The Animals and Plants of BKK

The BKK landfill has been closed for 23 years.  Nature has been reclaiming it ever since.


Though what's buried underneath BKK is a serious problem, its surface is entirely suitable for wildlife, native California vegetation, and even recreational amenities for people.  

We strongly believe that any proposal for BKK must include substantial land for wildlife and habitat preservation AND restoration. There is already too little open space in this part of the San Gabriel Valley where people can enjoy nature and create outdoor memories.  

The pictures included here are just a sample of diverse wildlife living on and directly adjacent to BKK.  

How is this possible?  


BKK is part of a much larger wildlife corridor.  The open space and habitat at BKK connects to open space in Walnut.  This in turn connects to open space on the campus of Mt. San Antonio College, which in turn connects to open space on the campus of Cal Poly Pomona.  There are even small connection points from land that begins at BKK all the way to Bonelli Regional Park in San Dimas.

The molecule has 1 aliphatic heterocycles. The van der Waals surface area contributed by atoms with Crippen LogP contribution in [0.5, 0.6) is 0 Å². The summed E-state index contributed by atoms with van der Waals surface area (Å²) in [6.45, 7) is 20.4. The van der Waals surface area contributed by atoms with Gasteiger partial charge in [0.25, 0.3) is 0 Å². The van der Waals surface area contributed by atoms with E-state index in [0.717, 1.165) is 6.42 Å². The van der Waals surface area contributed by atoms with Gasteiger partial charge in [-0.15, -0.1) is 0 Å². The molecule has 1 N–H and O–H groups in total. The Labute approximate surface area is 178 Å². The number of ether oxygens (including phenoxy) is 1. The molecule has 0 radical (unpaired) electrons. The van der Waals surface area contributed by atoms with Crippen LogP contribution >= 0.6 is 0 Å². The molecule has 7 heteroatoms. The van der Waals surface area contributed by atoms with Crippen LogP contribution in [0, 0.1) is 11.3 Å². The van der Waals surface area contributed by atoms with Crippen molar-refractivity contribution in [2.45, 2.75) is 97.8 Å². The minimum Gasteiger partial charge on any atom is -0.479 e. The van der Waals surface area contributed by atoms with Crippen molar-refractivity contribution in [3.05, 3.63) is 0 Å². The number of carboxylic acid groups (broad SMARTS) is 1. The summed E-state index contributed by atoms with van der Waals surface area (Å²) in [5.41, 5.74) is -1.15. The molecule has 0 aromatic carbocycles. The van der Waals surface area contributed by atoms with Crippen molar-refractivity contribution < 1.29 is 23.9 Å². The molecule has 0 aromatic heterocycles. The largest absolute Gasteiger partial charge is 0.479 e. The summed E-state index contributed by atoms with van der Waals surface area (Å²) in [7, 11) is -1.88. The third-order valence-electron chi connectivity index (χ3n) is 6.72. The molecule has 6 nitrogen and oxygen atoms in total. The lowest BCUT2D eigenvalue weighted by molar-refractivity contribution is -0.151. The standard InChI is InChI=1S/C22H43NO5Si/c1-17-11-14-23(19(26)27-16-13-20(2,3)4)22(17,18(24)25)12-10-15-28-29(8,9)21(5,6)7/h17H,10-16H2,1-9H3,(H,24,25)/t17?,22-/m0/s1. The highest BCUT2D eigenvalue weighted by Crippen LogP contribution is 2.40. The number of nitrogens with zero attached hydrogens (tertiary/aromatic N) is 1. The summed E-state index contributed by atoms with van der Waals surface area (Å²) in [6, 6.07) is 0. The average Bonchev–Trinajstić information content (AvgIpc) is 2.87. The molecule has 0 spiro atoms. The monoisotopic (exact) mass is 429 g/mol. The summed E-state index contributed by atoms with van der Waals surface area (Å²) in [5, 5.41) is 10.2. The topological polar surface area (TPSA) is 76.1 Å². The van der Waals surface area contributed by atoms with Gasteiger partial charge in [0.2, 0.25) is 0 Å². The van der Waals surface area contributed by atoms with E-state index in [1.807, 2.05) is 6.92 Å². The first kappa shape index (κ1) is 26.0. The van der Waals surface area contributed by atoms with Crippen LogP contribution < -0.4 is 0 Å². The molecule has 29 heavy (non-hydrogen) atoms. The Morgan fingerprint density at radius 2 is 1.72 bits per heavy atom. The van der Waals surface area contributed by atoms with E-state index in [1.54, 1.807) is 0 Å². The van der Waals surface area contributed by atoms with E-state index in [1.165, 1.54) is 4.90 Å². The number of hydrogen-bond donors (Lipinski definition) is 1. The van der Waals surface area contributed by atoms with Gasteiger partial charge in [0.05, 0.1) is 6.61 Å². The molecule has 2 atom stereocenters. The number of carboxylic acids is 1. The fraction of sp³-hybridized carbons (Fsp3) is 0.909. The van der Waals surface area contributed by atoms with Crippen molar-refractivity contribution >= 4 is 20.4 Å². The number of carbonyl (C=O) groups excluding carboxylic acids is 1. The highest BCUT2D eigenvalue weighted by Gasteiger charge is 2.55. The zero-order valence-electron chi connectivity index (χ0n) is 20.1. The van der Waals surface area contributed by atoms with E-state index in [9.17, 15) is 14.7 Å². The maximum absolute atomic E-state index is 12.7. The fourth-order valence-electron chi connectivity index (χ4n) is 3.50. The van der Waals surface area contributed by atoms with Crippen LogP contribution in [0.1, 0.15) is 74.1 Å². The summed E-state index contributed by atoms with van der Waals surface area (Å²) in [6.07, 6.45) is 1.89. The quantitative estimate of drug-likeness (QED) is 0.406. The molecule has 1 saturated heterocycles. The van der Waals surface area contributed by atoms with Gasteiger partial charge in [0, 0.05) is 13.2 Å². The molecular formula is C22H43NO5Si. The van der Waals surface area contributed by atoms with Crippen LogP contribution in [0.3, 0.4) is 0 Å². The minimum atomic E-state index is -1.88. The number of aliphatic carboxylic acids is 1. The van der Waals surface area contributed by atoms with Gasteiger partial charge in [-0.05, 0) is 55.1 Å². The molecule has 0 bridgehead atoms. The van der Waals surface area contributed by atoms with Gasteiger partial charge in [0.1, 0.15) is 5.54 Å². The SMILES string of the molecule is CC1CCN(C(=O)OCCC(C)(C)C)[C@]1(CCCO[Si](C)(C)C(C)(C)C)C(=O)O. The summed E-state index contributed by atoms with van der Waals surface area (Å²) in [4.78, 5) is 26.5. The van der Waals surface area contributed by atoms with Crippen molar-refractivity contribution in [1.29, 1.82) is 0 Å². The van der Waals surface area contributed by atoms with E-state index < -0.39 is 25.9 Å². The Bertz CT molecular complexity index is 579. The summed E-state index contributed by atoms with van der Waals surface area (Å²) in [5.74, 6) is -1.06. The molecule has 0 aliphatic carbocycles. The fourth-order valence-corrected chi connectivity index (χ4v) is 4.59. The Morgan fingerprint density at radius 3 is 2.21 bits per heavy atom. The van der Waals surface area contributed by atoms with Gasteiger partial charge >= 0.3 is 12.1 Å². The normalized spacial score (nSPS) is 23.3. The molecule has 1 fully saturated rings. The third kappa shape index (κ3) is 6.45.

California Gnatcatcher - Endangered Species

California Gnatcatcher - Endangered Species

The land on and adjacent to BKK is home to multiple endangered and threatened species

Mule Deer

Cedar Waxwing

Cottontail Rabbit

Quino-Checkspot Butterfly - Endangered Species

Nuttall's Woodpecker

Alligator Lizard

Great Horned Owl

Greater Roadrunner

Bullock's Oriole

California Ground Squirrel


Western Scrub Jay

Southwestern Willow Flycatcher - Endangered Species

Redtail Hawk

California Quail

American Robin

Least Bell's Vireo - Endangered Species

Gray Fox

California Striped Racer Snake

Anna's Hummingbird

Southern Pacific Rattlesnake


Black-headed Grosbeak

California Thrasher

Northern Flicker - Endangered Species


Cactus Wren.png

Cactus Wren

Coastal Live Oak - Protected

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Burrowing Owl - Species of Special Concern

California Buckwheat

Southern California Black Walnut - Protected


California Sunflower